Weekly Solar Image 5-28-12

Today we had some clear skies for a while and I decided to get out with the solar filter again and grab a few images. Below is an image of the sun taken with a white light solar filter, canon 350D, and an Omni XLT 150. The sun isn’t highly active at the moment, and there is a small chance of any solar flares, or aurora. Sunspot 1492 did blast off a CME towards Mars on May 27th, but no signs of anything coming our way.
From Left to Right; Sunspots 1492, 1490, 1488, 1486. 5-28-12. Click to enlarge.
Notice in certain areas how you can see lighter sections of the sun around the sunspots. They were very hard to see through the eyepiece, but definitely became more visible after taking images and uploading them onto the computer.
This is 60 images stacked and edited in Registax. I adjusted the sun to be angled roughly the way it would be from the ground in Gimp.
Unfortunately clouds came rolling in shortly after I took these images. I was watching the clouds slowly cover the sun through the telescope. It was quite an interesting sight to see. Hoping for clear skies in the not too distant future. Especially for the Venus Transit on June 5th. I’ll post more about that a few days before as a reminder.

November 5, 2011 Solar Viewing Session – Sunspot AR1339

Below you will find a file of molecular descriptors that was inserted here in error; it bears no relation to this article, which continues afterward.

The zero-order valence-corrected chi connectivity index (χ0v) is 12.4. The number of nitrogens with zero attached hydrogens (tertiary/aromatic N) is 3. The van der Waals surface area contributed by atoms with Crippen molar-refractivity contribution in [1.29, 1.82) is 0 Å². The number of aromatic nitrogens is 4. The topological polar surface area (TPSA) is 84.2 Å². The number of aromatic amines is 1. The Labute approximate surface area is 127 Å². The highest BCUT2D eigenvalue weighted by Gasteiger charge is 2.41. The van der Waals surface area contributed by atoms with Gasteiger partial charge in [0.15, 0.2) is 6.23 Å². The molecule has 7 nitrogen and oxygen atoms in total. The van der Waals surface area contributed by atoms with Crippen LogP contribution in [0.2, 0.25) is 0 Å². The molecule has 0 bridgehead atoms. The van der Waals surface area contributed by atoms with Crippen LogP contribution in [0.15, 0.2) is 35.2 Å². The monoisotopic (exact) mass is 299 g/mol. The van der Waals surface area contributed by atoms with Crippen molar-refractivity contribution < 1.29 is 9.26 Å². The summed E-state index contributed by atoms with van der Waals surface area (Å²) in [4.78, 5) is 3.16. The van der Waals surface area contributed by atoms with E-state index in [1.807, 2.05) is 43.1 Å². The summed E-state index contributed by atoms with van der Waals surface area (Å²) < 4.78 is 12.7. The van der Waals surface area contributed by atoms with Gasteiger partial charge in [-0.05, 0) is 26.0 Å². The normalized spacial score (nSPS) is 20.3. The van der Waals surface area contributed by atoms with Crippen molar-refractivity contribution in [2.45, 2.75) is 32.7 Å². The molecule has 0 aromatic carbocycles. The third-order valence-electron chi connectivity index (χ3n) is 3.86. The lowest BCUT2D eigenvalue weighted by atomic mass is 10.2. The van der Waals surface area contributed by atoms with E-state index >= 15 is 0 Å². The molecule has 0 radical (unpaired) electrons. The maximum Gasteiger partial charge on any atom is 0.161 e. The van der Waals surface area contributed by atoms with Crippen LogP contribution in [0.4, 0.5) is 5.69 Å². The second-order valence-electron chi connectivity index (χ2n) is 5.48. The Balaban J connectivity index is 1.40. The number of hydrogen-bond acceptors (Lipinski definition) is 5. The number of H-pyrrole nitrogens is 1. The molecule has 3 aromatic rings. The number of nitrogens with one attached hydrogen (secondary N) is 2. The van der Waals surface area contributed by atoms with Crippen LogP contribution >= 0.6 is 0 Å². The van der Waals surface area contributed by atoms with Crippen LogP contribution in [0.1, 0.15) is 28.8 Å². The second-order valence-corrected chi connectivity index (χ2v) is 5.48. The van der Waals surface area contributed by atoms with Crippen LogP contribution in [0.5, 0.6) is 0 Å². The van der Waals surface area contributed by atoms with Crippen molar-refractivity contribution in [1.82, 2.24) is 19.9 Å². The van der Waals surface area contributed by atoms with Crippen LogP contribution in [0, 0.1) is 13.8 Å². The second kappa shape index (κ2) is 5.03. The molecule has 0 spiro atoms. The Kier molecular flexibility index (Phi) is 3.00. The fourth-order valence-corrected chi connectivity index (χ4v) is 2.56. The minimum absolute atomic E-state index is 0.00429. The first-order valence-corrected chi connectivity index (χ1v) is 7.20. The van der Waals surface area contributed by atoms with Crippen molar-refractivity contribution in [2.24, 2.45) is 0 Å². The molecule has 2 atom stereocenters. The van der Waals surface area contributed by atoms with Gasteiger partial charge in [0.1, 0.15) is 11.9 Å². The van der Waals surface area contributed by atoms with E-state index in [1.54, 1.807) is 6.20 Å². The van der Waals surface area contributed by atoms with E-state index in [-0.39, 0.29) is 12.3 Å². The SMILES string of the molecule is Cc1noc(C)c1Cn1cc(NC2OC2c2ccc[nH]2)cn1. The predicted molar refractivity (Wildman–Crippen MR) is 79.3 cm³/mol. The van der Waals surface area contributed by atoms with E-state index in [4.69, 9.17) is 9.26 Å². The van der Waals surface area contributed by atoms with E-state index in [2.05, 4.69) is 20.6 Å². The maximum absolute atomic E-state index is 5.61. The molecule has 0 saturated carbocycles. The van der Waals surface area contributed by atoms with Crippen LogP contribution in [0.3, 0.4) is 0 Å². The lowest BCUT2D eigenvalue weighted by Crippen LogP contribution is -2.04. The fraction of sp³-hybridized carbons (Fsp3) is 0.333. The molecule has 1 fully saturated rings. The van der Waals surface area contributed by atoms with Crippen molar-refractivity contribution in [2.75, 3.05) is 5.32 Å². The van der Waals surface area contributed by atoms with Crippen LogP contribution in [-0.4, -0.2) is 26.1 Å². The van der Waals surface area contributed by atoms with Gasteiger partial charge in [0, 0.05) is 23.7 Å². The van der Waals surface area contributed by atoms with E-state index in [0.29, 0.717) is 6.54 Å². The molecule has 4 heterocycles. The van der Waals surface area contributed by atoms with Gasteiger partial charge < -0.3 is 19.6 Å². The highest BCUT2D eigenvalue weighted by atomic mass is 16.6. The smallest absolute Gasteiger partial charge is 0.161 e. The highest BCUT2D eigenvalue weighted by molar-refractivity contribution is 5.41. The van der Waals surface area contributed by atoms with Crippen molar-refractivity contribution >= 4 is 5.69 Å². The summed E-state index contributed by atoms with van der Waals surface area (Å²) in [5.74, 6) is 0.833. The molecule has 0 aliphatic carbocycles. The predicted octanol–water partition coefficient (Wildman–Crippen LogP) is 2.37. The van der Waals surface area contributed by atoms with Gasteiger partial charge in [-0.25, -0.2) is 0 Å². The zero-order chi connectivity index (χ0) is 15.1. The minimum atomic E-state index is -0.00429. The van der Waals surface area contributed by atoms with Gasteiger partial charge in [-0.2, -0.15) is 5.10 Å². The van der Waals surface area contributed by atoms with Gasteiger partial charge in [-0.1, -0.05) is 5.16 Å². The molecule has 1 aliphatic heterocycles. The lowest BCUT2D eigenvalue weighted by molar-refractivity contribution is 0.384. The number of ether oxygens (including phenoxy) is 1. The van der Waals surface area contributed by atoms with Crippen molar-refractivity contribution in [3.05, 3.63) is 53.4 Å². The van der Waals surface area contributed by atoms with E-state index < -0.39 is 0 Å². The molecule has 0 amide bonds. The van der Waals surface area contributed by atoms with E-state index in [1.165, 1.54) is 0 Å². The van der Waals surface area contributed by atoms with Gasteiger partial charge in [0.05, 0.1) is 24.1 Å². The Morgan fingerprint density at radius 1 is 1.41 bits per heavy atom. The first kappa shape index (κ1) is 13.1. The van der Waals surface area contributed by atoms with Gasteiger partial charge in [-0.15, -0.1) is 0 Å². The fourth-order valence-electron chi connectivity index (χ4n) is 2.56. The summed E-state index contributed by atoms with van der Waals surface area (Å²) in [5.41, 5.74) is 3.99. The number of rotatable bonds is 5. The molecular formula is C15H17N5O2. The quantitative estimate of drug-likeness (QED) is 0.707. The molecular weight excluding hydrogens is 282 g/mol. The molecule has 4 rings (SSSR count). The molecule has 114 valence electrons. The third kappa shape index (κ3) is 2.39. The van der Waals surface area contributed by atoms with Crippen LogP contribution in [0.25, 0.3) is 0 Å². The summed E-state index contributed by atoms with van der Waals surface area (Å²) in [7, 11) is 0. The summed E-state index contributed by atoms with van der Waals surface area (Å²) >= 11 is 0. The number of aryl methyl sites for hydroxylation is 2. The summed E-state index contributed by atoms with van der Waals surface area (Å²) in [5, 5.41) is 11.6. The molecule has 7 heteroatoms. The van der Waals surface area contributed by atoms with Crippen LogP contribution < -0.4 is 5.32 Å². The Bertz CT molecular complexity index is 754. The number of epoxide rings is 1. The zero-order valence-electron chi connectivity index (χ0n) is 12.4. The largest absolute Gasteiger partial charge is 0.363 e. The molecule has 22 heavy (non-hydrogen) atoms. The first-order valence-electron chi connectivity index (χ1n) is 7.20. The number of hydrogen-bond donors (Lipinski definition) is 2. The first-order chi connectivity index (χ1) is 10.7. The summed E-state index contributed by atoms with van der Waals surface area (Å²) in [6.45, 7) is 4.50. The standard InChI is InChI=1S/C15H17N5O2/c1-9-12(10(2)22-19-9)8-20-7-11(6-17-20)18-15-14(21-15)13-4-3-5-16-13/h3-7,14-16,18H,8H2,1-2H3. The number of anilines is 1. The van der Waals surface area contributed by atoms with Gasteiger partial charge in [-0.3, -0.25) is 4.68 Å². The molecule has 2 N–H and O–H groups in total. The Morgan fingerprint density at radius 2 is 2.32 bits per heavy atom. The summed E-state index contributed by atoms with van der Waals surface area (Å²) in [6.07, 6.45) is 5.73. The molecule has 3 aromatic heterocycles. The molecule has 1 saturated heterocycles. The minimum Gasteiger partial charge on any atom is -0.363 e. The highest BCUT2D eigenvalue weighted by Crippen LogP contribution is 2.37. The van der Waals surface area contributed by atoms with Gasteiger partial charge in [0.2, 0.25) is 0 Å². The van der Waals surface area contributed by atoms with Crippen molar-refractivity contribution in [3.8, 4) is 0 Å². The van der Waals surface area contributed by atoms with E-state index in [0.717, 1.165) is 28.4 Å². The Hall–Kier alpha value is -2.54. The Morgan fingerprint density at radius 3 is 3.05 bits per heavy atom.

Warning: Never look at the sun directly with a telescope or binoculars. Only view using proper filters, solar telescope or projection method.
Over the suns Northeastern side is a large sunspot grouping spanning an area of 100,000 km wide with each primary dark spot about the size of the Earth that became visible to Earth on November 2. Largest sunspot in years. It’s been slowly making it’s way face on to Earth over the past couple of days.
November 2 it blasted off a M4-flare at 2200 UT which hurled a coronal mass ejection into the solar system, but it wasn’t aimed at us. On November 3around 2027 UT the sunspot unleashed a X-Flare which created waves of ionization in Earth’s upper atmosphere which slightly affected radio waves in Europe and the Americas, but not much happening in our region as far as Aurora’s go. Since November 3 the sunspot has been quiet, but that doesn’t mean that it’s done blasting off flares, and as it aims towards Earth over the days any blasts could possibly result in Aurora’s if strong enough will be visible to us here in the Adirondacks.
In these pictures is the main AR1339 which you can’t miss, also the sunspots 1338. In one of the images I marked which is which. These are projected through my Astromaster 114EQ telescope with the 12.5mm eyepiece making it a magnification of 80x. Pictures taken and edited by Rachael Alexandra.Some trees were in the way of the sun and you can see their shadow in the images.